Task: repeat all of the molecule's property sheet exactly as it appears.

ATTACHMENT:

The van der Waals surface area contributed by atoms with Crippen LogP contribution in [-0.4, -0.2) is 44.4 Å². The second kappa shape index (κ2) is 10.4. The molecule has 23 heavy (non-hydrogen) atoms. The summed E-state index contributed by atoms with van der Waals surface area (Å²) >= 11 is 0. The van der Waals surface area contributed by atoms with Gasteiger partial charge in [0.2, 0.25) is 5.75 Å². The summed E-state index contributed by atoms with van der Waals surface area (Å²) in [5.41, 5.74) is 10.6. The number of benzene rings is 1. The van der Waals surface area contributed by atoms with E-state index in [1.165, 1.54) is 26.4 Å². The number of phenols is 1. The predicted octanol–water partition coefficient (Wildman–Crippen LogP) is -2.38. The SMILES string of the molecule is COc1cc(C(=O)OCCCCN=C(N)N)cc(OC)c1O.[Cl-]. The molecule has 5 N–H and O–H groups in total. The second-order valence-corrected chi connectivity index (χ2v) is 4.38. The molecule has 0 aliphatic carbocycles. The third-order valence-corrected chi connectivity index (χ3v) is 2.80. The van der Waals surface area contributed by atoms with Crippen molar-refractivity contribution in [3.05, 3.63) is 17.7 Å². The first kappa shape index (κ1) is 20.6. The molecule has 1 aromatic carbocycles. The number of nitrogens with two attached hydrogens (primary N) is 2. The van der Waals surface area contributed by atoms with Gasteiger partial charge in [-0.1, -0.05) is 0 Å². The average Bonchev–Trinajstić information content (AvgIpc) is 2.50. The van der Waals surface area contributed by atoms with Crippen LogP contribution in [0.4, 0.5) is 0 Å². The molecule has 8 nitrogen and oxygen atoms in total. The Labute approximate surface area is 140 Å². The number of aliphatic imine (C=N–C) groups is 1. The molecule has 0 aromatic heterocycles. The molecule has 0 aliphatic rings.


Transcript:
The van der Waals surface area contributed by atoms with Crippen LogP contribution in [-0.4, -0.2) is 44.4 Å². The second kappa shape index (κ2) is 10.4. The molecule has 23 heavy (non-hydrogen) atoms. The summed E-state index contributed by atoms with van der Waals surface area (Å²) >= 11 is 0. The van der Waals surface area contributed by atoms with Gasteiger partial charge in [0.2, 0.25) is 5.75 Å². The summed E-state index contributed by atoms with van der Waals surface area (Å²) in [5.41, 5.74) is 10.6. The number of benzene rings is 1. The van der Waals surface area contributed by atoms with E-state index in [1.165, 1.54) is 26.4 Å². The number of phenols is 1. The predicted octanol–water partition coefficient (Wildman–Crippen LogP) is -2.38. The SMILES string of the molecule is COc1cc(C(=O)OCCCCN=C(N)N)cc(OC)c1O.[Cl-]. The molecule has 5 N–H and O–H groups in total. The second-order valence-corrected chi connectivity index (χ2v) is 4.38. The molecule has 0 aliphatic carbocycles. The third-order valence-corrected chi connectivity index (χ3v) is 2.80. The van der Waals surface area contributed by atoms with Crippen molar-refractivity contribution in [3.05, 3.63) is 17.7 Å². The first kappa shape index (κ1) is 20.6. The molecule has 1 aromatic carbocycles. The number of nitrogens with two attached hydrogens (primary N) is 2. The van der Waals surface area contributed by atoms with Gasteiger partial charge in [-0.1, -0.05) is 0 Å². The average Bonchev–Trinajstić information content (AvgIpc) is 2.50. The van der Waals surface area contributed by atoms with Crippen LogP contribution in [0.4, 0.5) is 0 Å². The molecule has 8 nitrogen and oxygen atoms in total. The Labute approximate surface area is 140 Å². The number of aliphatic imine (C=N–C) groups is 1. The molecule has 0 aromatic heterocycles. The molecule has 0 aliphatic rings.